Containerized private minion (CPM) configuration

This document describes how to configure your containerized private minion (CPM).

You can do the following to customize your CPMs:

You may not modify any CPM files and New Relic is not liable for any modifications you make.

Custom npm modules

Custom npm modules are exclusive to CPM. They allow you to provide an arbitrary set of npm modules, and make them available for scripted monitors in Synthetics.

To set up the modules:

  1. Mount a directory to CPM on the Docker host. The directory must have read/write permissions, and contain a package.json, following the npm official guidelines, in the root of the mounted directory. Anything contained in the dependencies field will be installed by the CPM at start, and made available when running monitors on that private minion.

    Optionally, you can override the root level package.json with a Node version-specific directory. This allows a script to be updated per monitor runtime if a Node version of a runtime is no longer compatible with your dependencies. See an example of this below.

    Example: custom module directory

    In this example, a custom module directory is used with the following structure:

          ├── counter
          │   ├── index.js
          │   └── package.json
          └── package.json            ⇦ the only mandatory file

    The package.json defines dependencies as both a local module (i.e. counter) and an npm hosted modules (i.e. async version ^2.6.1):

          "name": "custom-modules",
          "version": "1.0.0",           ⇦ optional
          "description": "example custom modules directory", ⇦ optional
          "dependencies": {
            "async": "^2.6.1",          ⇦ npm hosted module
            "counter": "file:./counter" ⇦ Local module
    Example: Node version-specific overrides

    You can declare a package.json per Node version that will override the root level package.json. This allows a monitor script to be updated per monitor runtime in the event that the Node version of a runtime is no longer compatible with your dependencies. As shown in the first example, local modules can still be defined within a version specific directory. If a package.json is not defined for a specific Node version, then the root level package.json will be used to install dependencies.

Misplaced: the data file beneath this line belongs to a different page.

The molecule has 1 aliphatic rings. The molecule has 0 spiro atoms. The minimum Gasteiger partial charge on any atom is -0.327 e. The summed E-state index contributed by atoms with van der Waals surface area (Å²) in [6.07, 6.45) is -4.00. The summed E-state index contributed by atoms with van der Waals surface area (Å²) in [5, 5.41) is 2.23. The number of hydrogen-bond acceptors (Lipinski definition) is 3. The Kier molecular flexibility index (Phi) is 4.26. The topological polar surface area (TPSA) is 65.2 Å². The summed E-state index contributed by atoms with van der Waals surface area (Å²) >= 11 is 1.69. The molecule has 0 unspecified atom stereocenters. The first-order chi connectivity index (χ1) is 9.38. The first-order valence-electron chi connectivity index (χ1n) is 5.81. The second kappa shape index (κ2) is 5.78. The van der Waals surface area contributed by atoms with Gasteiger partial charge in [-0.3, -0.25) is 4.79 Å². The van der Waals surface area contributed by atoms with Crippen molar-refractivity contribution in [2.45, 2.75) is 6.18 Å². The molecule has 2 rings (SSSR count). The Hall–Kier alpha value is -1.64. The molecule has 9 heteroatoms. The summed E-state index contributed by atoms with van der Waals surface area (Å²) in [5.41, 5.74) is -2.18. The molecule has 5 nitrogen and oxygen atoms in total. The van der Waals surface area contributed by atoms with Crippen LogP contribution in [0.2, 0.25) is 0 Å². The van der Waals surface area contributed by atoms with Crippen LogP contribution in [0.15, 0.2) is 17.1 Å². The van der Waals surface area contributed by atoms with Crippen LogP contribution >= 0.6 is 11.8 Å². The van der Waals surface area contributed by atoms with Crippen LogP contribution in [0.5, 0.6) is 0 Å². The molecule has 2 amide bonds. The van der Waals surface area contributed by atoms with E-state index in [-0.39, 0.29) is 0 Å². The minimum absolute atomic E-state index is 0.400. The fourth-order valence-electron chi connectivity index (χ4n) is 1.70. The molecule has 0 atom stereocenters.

In this example, a custom module directory is used with the following structure:

          ├── 6.11.2            ⇦ optional Node specific directory
          │   └── package.json
          └── 10.15.0           ⇦ optional Node specific directory
          │   └── package.json
          ├── counter
          │   ├── index.js
          │   └── package.json
          └── package.json      ⇦ the only mandatory file
  2. Once you have created the custom module directory and the package.json on the Docker host, launch CPM mounting the directory at /var/lib/newrelic/synthetics/modules:

      docker run ... -v /example-custom-modules-dir:/var/lib/newrelic/synthetics/modules:rw ...
  3. Look at the docker logs for "... Initialization of Custom Modules ..." to see if the modules were installed properly, or if there were any errors. The npm installation logs will be shown.

    Now you can add "require('async');" into the script of monitors you send to this private location.

Change package.json for custom modules

Along with npm modules, you can also use Node.js modules. To change the custom modules used by your CPM, modify package.json and reboot the CPM. It will detect the change in configuration during the reboot, and then clean up and re-install.

Local modules: While your package.json can include any local module, these modules must reside inside the tree under your custom module directory. If stored outside the tree, the initialization process will fail and you will see an error message in the docker logs after launching CPM.

Permanent data storage

CPM is a stateless application and does not preserve information from prior requests or sessions by default. However, you can preserve data between launches by enabling permanent data storage. For example, you can permanently set how the minion identifies itself (e.g. Minion_ID), and use it to associate the data visible in Synthetics and Insights events with the exact minion that produced it.